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By Carla Vercoe

You’ve been actively marketing your classes, and now your classes are starting to fill up with new faces. But you won’t really know if your strategy is really working until you see those faces come back again and again. Here are five ways to keep your Pilates classes full and your students coming back for more.

Set Up Your Class to Succeed

You set the tone of the class, so create a warm and inviting atmosphere by greeting each of your students before class, introducing them to each other, if necessary. Speak with new students before class to address individual needs or physical challenges and limitations.

Consider arranging students by keeping new students together so that you can easily guide them, or ask a seasoned student to help out a new student by placing them side-by-side. Don’t hesitate to separate clients that you know will get too chatty or distracted if they are together.

Remember, this is your class, so don’t hesitate to dictate where you want to place each student. Maintain a pleasant persona and make it fun while keeping students accountable.

Most importantly, use each student’s name at least once, praising each one as well as making corrections when needed. I always make it a point to recognize milestones or “aha” moments and share that moment with the entire class.

Communicate your cues clearly and directly using as few words as possible. Keep it simple so students understand what you’re asking of them.

Incorporate a Theme

Keep your classes fun and interesting by introducing a theme. Just be mindful of the class level when choosing your theme. For example, a theme that is appropriate for a beginner class would never work in an advanced class.

We have an entire library of themes from which to choose—Pilates Principles, Key Concepts, Transitions, or focusing on Strength, Stretching, Stability, or Stamina. To illustrate, let’s take a closer look at Stamina, which would be appropriate for an advanced class.

In an advanced class with a focus on Stamina, I would first address transitions. Moving students through a series of transitions will keep their Powerhouse engaged and their minds and bodies moving.

Next, I would zero in on breath, cuing their breathing to keep them engaged and moving. I might choose to do fewer reps to get them through more exercises or eliminate some of the more difficult exercises to ensure their success and maintain their endurance throughout the entire class. For a beginner class, I would choose a different theme altogether — focusing on the Powerhouse or Centerline for example.

Remember, the class is for your students. Make it challenging but enjoyable for them. Getting applause at the end of class, whether it’s because the class was great or that it’s over, is a victory in my book.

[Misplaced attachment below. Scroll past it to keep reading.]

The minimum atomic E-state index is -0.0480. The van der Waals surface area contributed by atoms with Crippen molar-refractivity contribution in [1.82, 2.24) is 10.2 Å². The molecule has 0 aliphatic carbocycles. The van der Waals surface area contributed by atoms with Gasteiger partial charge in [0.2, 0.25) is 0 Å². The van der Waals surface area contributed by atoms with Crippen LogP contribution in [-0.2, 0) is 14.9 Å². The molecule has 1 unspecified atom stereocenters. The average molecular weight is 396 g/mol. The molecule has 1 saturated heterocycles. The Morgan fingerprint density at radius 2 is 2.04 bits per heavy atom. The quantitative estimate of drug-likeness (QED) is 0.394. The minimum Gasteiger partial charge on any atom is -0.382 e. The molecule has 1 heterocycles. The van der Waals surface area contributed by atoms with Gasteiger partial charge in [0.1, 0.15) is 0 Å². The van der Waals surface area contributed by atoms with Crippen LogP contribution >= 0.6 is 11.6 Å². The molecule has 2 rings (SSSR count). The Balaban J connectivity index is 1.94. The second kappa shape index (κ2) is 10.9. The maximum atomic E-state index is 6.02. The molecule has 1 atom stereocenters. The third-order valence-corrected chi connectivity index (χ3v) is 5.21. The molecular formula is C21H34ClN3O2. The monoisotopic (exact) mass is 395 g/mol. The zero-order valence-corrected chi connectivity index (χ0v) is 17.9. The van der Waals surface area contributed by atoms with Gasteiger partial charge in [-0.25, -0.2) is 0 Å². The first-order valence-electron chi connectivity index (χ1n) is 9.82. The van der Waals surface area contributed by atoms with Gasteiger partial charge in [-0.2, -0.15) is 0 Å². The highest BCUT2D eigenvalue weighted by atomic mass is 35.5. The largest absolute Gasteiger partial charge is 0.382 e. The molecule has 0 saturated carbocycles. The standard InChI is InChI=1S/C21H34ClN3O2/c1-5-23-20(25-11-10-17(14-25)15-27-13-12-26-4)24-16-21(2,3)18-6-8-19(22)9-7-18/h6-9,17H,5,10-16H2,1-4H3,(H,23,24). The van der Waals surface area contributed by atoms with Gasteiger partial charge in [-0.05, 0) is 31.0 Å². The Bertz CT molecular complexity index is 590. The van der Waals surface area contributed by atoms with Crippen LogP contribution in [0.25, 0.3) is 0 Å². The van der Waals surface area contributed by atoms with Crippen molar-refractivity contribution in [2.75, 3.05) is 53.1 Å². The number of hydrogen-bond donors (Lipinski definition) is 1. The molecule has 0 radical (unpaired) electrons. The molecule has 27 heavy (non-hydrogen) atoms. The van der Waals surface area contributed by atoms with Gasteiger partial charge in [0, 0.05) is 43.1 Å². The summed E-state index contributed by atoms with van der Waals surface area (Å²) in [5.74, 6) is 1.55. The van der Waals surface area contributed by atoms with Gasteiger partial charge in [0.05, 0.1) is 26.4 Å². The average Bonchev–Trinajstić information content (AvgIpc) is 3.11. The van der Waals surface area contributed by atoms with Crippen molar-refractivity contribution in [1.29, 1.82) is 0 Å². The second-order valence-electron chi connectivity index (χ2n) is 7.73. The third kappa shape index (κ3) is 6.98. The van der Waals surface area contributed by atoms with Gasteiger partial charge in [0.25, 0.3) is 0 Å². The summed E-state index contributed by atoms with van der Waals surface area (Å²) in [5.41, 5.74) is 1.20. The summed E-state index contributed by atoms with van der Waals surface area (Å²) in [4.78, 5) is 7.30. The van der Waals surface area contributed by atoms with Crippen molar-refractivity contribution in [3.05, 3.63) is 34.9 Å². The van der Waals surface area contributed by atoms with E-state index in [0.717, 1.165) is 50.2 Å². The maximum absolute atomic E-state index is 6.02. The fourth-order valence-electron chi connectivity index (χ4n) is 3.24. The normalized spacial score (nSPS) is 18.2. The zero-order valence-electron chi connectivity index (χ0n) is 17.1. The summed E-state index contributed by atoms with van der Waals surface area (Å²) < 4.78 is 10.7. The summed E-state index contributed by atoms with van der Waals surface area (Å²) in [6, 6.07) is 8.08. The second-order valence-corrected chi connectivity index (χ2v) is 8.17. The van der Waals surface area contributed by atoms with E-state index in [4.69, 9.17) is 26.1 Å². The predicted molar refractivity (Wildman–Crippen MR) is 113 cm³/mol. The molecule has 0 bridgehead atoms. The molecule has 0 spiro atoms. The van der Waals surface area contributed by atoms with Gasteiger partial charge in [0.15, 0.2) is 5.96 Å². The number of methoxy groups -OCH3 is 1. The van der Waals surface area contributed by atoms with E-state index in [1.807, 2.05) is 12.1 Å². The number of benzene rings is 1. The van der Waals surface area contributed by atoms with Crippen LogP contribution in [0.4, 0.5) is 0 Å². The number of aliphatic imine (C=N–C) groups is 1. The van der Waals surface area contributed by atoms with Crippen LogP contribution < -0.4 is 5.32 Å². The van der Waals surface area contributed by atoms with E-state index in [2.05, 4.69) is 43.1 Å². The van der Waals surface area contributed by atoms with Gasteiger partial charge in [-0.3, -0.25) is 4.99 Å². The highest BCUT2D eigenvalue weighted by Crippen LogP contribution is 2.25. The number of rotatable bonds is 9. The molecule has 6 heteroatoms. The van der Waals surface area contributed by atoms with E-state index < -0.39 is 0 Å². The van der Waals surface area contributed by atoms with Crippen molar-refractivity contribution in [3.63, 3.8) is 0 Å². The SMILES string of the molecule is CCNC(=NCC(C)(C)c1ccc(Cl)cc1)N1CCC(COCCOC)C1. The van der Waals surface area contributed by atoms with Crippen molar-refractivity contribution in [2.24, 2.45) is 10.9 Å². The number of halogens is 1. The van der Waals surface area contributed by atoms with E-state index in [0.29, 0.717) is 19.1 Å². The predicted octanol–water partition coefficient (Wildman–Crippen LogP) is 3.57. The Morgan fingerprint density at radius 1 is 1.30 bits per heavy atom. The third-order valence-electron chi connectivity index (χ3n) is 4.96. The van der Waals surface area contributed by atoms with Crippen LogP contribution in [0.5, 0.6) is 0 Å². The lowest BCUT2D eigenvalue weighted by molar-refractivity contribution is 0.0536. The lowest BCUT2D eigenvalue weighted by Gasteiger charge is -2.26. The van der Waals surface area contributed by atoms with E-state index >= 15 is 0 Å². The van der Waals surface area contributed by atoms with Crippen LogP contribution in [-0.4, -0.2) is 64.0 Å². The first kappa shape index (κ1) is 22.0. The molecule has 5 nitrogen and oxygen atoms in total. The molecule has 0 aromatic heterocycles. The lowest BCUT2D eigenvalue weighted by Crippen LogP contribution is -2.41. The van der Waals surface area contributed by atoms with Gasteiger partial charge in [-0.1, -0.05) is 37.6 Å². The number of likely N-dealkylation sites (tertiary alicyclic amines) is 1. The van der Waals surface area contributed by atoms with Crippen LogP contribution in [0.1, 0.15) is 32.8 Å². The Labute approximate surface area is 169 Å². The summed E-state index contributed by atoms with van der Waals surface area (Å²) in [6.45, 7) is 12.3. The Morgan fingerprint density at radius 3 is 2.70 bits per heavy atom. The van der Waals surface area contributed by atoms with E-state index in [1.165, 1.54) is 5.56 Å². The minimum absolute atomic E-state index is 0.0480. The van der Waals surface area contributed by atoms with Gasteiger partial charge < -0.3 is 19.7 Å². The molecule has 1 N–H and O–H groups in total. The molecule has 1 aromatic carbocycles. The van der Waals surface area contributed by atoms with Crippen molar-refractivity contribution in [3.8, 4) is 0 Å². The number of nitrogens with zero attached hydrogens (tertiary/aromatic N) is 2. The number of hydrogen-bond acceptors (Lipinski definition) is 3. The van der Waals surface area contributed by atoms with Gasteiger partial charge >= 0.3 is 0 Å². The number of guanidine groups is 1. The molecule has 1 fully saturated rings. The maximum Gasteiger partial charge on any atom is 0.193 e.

Keep Students Moving

Keep your students moving throughout the class. After teaching Pilates for more than five years, I realized my students thought they were doing one individual exercise after another. They mistakenly thought each exercise had a clear start and finish. Students would then rest their feet after each exercise or begin chatting with the person next to them.

My classical training from Peak Pilates® solved that problem. My students now know that they will keep moving in the classes I teach. They are sometimes intimidated at first, but after taking a few classes, they are hooked.

To keep students moving, you must first keep them focused. Students must learn to focus on what you are saying and doing and clear the clutter from their minds. Clear and concise cues will help, so don’t try to get fancy. Simply name the exercise and the transition, and keep your students moving.

Help students develop their memory. Be consistent, and if they fall out of rhythm, stop and bring everyone back together. When everyone is moving as one, it makes it easier for you to cue and makes him or her feel more successful.

Establish Standards and Expectations

Students rise—or fall—to the level of your expectations. High but attainable standards motivate students to stretch themselves and work to their capacity. Your students want to be accountable and successful and they come to class looking for a great workout and wanting to learn something new, even if it’s a better understanding of an exercise that they’ve been doing for years.

Keep the class energized from start to finish. Your voice and posture speaks volumes. Make sure it’s sending the right message. Let your personality shine when you’re teaching classes. I feel I’m on stage when I teach a class, and I let my enthusiasm show. I prod them and push them, and they leave class knowing they’ve worked hard.

After class, pick something new and exciting you plan to work on during their next class and tell them about it. When class is over, stick around while they are cleaning their equipment. Speak to them individually about something they did well in class. Make a big deal about it, because it is a big deal!

When you do these things, you’ll keep them coming back for more. For more about leading your Pilates classes and keeping them fresh for your students, subscribe to our newsletter!

Comments

  • Terry

    Thank you

    Posted On 04/10/2016

  • Jay Jorgenson

    I remember when I was in high school taking Pilates yoga classes and I loved it. I signed up for the class just because I wanted to get credit for the class but I ended up really enjoying yoga. I really like how this article shows us the perspective of the instructor as well.

    Posted On 04/01/2017

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